Plan B Emergency Contraceptive

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$26 generic equivalent, $0 with most insurance

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Plan B Emergency Contraceptive Benefits

Product Details

How to Use

Simply take 1 pill within 5 days of having unprotected sex or birth control failure. However, it is recommended that you take emergency contraception pills ASAP because most methods do not work as well after ovulation occurs (this is when the egg pops out of the ovary). The sooner you take New Day, the better it will work.


Plan B has 1.5 milligrams of Levonorgestrel. This is a progesterone hormone used in lower doses in many birth control pills.

Side Effects

Some side effects reported by women who used Plan B are nausea, lower abdominal cramps, tiredness, headache, dizziness, breast tenderness, vomiting, and a period that is ealy, latte, lighter or heavier.

Some women may experience changes in their period after taking Plan B. If your period is more than one week late, we recommend you to take a pregnancy test and follow up with your primary care provider since it’s possible you might be pregnant.


Do NOT take this if :

  • You are allergic to Levonorgestrel
  • You are pregnant (not because it would affect the embryo, but because it would be a waste of money.)
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Plan B is an emergency contraceptive that works preventing the release of an egg to be fertilized by a sperm.
If you have a BMI of 26 or more, Plan B and it’s generics do NOT work for you. Please, check your BMI BEFORE using Plan B and its generics. Our expert birth control doctors recommend Ella (ulipristal acetate, “prescription emergency contraception”) over Plan B and its generics because Ella works better at every time point, works for those with BMIs up to 35, and is “free” = no copay, no deductible if you have insurance in the USA.  Learn more about the difference between these medications here.

Do not use emergency contraception if you are already pregnant or think you might be pregnant. If you think you might be pregnant, take a pregnancy test before taking Plan B. This medicine does NOT harm an embryo. It also does NOT cause birth defects.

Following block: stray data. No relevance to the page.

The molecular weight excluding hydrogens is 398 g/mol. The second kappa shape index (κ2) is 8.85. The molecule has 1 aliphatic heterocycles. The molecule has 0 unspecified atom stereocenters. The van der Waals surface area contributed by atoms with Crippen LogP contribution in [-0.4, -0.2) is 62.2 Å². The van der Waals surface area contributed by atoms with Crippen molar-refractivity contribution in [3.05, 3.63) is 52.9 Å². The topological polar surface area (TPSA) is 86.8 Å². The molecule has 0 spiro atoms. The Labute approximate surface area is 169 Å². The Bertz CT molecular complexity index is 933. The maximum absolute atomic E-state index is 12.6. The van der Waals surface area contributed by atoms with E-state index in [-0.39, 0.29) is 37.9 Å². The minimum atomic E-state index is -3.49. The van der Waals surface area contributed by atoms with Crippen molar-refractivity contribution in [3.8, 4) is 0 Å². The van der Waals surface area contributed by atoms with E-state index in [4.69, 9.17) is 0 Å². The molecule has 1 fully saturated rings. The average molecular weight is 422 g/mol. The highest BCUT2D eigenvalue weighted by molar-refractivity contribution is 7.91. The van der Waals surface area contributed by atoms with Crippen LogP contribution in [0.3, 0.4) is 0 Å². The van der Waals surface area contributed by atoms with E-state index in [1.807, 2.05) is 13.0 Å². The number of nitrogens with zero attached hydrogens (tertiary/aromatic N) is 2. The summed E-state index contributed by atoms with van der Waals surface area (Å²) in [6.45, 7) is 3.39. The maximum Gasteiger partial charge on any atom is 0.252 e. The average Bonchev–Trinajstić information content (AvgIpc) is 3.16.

Frequently Asked Questions

Plan B is pretty easy to get. It should be available at most grocery stores or pharmacies and you can get it without a prescription

Plan B and its generics are about 85% effective at preventing pregnancies. That means around 7 out of 8 people who take it as directed will not become pregnant. Taking it after 72 hours of unprotected sex also lowers its effectiveness.

Plan B price is about $64 but you can save money as well by choosing any other Plan B generic equivalent such as MyWay, Afterpill, Econtra EZ, React Levonorgestrel, Opcicon, Athentia Next, Fallback Solo, Next Choice One Dose, Levonorgestrel for $0 with insurance or as little as $21 per pack without insurance. Generics have the SAME active ingredients and dosage as the name brand. Watch our video explaining generics vs. brand birth control pills.

Plan B is a single pill that needs to be taken within 72 hours (3 days) of having unprotected sex. The sooner it is taken, the better the medication will work. 

You should take Plan B or any of its generics every time you had unprotected sex,  the birth control method you were using failed, or you forgot to take birth control. Examples are: